Courtney L. Everson PhD
Courtney L. Everson, PhD, is an applied medical anthropologist working at the intersection of public health, prevention sciences, and social work. Dr. Everson applies biosocial health frameworks and community-based approaches to study and uplift maternal-infant health, child well-being, child maltreatment prevention, positive youth development, and family strengthening. Dr. Everson is currently appointed as a Research Associate with the Social Work Research Center (SWRC), School of Social Work, College of Health and Human Sciences, at Colorado State University (CSU). At CSU SWRC, she engages in team-based science and research-practice partnerships to advance equity-centered transformations in the child welfare, juvenile justice, and health/behavioral health landscapes.
Dr. Everson is also the Co-Editor of NEOS, the flagship publication of the American Anthropological Association children and youth interest group; a Research Working Group member of the Academic Collaborative for Integrative Health; an Editorial Board member for the Journal of Alternative and Complementary Medicine; Co-Chair of the Family Voice & Choice Committee for the Colorado Collaborative Management Program (CMP); and a strategic consultant to higher education entities, governmental agencies, and non-profit organizations on issues of equity, complex systems evaluation, and anti-oppressive practices.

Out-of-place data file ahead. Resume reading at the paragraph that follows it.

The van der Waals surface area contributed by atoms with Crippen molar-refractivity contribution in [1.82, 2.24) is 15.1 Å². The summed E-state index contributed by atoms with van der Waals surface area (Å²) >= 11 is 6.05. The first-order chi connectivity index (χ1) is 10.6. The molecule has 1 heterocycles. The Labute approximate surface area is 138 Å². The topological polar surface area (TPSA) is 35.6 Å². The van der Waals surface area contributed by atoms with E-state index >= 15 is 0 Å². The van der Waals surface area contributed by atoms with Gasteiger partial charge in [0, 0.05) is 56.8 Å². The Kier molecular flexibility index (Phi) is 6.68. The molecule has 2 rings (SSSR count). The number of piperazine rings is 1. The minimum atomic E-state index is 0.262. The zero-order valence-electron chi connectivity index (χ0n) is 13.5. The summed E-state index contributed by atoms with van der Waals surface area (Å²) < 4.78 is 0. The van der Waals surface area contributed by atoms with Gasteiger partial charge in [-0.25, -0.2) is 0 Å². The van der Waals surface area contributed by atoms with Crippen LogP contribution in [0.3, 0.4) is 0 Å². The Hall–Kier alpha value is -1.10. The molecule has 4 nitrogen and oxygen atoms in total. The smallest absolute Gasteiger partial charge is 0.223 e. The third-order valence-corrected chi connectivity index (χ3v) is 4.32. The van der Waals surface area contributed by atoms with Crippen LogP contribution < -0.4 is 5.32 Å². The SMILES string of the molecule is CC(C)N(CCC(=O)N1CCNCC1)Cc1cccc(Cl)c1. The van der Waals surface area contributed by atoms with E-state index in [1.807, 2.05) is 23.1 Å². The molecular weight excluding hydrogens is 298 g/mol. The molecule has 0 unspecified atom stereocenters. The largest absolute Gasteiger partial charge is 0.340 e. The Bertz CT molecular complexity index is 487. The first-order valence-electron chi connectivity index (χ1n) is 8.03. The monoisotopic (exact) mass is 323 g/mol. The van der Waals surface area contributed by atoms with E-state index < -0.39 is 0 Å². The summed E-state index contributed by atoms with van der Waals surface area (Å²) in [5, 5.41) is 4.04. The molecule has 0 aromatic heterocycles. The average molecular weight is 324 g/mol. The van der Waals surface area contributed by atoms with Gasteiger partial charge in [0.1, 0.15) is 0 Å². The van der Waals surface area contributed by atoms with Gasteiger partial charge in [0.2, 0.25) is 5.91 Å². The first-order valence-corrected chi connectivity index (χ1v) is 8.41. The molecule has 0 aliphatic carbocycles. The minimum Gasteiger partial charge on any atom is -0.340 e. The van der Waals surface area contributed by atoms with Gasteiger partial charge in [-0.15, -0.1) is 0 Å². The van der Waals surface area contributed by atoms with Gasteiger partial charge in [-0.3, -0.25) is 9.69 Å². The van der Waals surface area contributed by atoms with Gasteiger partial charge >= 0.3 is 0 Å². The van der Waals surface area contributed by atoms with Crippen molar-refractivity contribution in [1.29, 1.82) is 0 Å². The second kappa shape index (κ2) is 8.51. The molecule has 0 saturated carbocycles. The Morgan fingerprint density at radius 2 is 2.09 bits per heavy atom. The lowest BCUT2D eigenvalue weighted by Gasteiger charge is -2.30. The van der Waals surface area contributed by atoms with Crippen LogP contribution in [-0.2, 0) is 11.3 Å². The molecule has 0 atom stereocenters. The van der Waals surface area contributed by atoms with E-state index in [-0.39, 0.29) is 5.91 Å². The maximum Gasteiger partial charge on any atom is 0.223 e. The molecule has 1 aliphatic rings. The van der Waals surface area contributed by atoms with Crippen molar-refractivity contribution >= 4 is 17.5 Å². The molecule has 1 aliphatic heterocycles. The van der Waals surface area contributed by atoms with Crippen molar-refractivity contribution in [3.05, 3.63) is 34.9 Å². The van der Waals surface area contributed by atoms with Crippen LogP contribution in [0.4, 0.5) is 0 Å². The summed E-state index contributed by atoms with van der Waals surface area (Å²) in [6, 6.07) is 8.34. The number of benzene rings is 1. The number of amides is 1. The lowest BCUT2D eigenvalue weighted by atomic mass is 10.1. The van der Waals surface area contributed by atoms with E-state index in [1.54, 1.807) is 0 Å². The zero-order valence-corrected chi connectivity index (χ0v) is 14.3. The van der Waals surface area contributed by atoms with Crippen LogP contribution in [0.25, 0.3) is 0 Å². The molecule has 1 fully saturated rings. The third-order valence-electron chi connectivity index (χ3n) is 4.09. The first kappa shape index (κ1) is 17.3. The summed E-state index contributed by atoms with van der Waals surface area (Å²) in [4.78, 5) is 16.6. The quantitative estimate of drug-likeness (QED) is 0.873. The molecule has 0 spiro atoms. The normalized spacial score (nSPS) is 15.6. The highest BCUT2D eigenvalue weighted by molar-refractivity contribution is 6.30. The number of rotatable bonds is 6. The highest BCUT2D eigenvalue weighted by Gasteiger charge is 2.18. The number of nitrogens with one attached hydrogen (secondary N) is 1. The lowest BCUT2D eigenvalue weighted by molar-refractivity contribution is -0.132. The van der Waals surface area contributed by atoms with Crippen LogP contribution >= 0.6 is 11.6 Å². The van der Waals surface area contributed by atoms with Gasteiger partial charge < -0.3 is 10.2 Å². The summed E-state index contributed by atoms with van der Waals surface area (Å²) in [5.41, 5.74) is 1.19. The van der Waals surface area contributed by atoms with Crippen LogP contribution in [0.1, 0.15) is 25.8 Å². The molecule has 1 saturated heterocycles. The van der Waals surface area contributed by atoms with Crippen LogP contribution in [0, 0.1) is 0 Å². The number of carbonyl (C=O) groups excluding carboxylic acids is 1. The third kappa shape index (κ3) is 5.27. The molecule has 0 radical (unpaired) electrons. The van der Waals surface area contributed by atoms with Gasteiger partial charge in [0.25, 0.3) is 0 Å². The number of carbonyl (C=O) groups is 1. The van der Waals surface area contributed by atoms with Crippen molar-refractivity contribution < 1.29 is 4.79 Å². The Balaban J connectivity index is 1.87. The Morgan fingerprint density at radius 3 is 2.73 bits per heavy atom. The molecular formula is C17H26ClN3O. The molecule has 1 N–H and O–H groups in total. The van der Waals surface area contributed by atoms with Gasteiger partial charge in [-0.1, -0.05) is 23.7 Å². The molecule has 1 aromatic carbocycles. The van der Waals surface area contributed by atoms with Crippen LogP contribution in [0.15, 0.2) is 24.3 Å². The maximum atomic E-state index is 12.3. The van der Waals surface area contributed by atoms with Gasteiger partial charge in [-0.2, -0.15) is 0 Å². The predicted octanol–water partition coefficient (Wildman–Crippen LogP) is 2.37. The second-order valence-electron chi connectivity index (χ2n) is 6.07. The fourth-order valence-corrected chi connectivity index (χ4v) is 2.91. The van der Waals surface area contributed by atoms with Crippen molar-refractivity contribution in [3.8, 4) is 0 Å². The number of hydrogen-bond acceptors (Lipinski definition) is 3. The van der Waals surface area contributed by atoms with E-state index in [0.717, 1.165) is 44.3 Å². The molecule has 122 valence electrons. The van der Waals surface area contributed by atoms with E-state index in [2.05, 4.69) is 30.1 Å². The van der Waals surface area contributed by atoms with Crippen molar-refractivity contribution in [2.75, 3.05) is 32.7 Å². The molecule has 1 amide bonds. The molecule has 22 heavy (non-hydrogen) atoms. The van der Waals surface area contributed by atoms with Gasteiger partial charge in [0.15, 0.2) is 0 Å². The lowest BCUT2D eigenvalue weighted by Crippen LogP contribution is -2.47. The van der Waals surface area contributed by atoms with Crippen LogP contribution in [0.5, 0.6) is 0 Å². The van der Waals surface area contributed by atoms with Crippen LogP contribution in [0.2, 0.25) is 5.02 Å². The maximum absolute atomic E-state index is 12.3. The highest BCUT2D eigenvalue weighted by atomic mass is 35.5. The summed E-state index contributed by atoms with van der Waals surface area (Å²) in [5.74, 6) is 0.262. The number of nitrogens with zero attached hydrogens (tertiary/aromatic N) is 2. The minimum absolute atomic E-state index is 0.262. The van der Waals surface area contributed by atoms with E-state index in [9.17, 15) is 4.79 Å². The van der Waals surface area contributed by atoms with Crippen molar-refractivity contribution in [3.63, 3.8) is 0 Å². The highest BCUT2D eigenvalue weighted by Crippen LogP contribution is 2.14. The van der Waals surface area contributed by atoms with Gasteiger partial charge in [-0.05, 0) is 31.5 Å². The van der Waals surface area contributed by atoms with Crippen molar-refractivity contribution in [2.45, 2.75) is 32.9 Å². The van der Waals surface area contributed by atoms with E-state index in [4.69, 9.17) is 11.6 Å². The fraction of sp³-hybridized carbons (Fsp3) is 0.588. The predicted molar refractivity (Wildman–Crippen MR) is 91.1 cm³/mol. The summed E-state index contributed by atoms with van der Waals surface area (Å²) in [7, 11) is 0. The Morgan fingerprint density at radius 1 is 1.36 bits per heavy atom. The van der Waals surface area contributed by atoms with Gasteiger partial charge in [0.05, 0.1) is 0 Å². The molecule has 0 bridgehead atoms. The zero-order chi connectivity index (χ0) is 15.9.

Dr. Everson holds a PhD in applied medical anthropology from Oregon State University with doctoral level minors in public health and women, gender, and sexuality studies. She is also a birth doula, postpartum doula, and perinatal health educator as well as a certified barre fitness instructor.
Social Work Research Center Website: https://www.chhs.colostate.edu/swrc/social-work-research-center/
Holly Horan PhD